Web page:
Thursday, 10 January 2008

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Why Obama Lost New Hampshire Not much has been written about The Ibogaine Effect as a serious factor in the New Hampshire primary, but toward the end of the race—about three hours before the vote—word leaked out that some of Obama's top advisors had called in a Brazilian doctor who was said to be treating the candidate with "some kind of strange drug" that nobody in the press corps had ever heard of. It had been common knowledge for many weeks that Clinton was using an exotic brand of speed known as Wallot ... and it had long been whispered that Obama was into something very heavy, but it was hard to take the talk seriously until I heard about the appearance of a mysterious Brazilian doctor. That was the key. Barack discussed the cocaine question for the dope-smoking students in Manchester, moments before refusing to snort himself. Later that night, however, it was reported that Senator Obama was a known user of a powerful drug called Ibogaine. I immediately recognized The Ibogaine Effect—from Obama's near-breakdown on the flatbed truck in Iowa, the delusions and altered thinking that characterized his campaign in New Hampshire, and finally the condition of "total rage" that gripped him in Ohio. There was no doubt about it: The Savior from Illinois had turned to massive doses of Ibogaine as a last resort. The only remaining question was "when did he start?" But nobody could answer this one, and I was not able to press the candidate himself for an answer because I was permanently barred from the Obama campaign after that incident on the "Tall Corn Special" in Iowa ... and that scene makes far more sense now than it did at the time. Obama has always taken pride in his ability to deal with hecklers; he has frequently challenged them, calling them up to the stage in front of big crowds and then forcing the poor bastards to debate with him in a blaze of TV lights. But there was none of that in New Hampshire. When the Boohoo began grabbing at his legs and screaming for more gin, Big Hussein went all to pieces ... which gave rise to speculation among reporters familiar with his campaign style, that Obama was not himself. It was noted, among other things, that he had developed a tendency to roll his eyes wildly during TV interviews, that his thought patterns had become strangely fragmented, and that not even his closest advisors could predict when he might suddenly spiral off into babbling rages, or neocomatose funks. In retrospect, however, it is easy to see why Obama fell apart in New Hampshire. There he was—far gone in a bad Ibogaine frenzy—suddenly shoved out in the blinding daylight to face an exuberant crowd and some kind of snarling lunatic going for his legs while he tried to explain why he was "the only Democrat who can beat Romney." It is entirely conceivable—given the known effects of Ibogaine—that Obama's brain was almost paralyzed by hallucinations at...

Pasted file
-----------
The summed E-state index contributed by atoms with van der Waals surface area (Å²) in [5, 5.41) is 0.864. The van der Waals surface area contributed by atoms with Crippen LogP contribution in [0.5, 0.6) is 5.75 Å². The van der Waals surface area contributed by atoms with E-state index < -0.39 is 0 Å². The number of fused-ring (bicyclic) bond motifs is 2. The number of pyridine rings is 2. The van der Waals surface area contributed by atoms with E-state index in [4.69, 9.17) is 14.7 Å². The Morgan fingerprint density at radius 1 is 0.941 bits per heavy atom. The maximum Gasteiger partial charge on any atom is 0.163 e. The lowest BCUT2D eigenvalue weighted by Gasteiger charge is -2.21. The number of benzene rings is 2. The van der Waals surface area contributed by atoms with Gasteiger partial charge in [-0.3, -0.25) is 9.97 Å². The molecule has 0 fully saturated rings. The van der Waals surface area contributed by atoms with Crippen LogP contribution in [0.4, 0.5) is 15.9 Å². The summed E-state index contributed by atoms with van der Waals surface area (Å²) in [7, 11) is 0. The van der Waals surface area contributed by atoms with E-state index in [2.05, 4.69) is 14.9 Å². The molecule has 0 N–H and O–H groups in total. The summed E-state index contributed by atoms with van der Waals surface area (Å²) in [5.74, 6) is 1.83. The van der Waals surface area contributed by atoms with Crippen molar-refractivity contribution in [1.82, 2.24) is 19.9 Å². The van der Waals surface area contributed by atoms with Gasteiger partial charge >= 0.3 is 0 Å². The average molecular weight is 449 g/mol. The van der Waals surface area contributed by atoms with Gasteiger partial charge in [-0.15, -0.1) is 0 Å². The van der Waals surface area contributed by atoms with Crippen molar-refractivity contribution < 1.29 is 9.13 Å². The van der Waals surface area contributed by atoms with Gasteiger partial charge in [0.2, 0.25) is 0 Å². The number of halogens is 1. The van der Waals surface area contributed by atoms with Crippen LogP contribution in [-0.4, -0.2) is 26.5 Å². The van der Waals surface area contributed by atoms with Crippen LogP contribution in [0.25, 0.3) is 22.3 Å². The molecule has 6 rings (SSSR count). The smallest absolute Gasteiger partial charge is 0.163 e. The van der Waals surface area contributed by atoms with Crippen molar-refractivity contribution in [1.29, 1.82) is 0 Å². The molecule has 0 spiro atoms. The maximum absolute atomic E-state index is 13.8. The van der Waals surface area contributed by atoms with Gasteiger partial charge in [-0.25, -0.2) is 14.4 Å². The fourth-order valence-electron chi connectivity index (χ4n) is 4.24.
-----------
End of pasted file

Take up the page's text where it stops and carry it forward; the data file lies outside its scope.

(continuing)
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Funyunization; or, How to Add Bulk to Dissertations Until last month, my advisor and I thought it best I write taut thirty-page chapters. Why? More like an article and thus more easily edited into one. I have no problem produce reams and reams and reams of prose. You want an 84 page chapter with a 129 footnotes? No problem. Want something with a shot at publication? Force me to be selective. Abandoning this plan is necessary if I'm to finish by 14 March. But a 50 page introduction and four 30 page chapters does not a dissertation make. So I'm currently revising back into my chapters the ancillary material I earlier edited out. I'm not adding fluff—I'm funyunizing. For those unfamiliar with the term, a "Funyun" is an "onion flavored ring" with absolutely no nutritional content. Just as daily consumption of Funyuns results in unadvised weight gain, daily funyunization of dissertation chapters transforms dutiful acknowledgments of previous scholar's work into winding engagements with their minutiae; brief explanations of historical events into expansive as the rhetoric originally used to describe and descry them; minor characters from minor novels into major players in marginal disputes; &c. You know, all the extraneous material that separates a dissertation from a first book. You could say I'm unbooking my dissertation. I'm packing on unhealthy pounds, chancing the dangers attendant upon spare tires, knowing that I'll need to unfunyun it back into a lean beast if I ever want to see it in a university library. (I'm saving copies of its svelte youth to accommodate the inevitable montage.) But all this talk of health must step aside for the moment. I need to funyun ... and an essay I was reading earlier today tossed me a bag of onion-flavored deliciousness: The most striking feature of this account—second only to its blatant racism—is ... How could I have missed this? I can open damn near every discussion of every Nineteenth Century novel and poem and study and article I address with this very sentence. That must be what? An extra five or six pages righteously funyuned in right there. Into the boilerplate with you!

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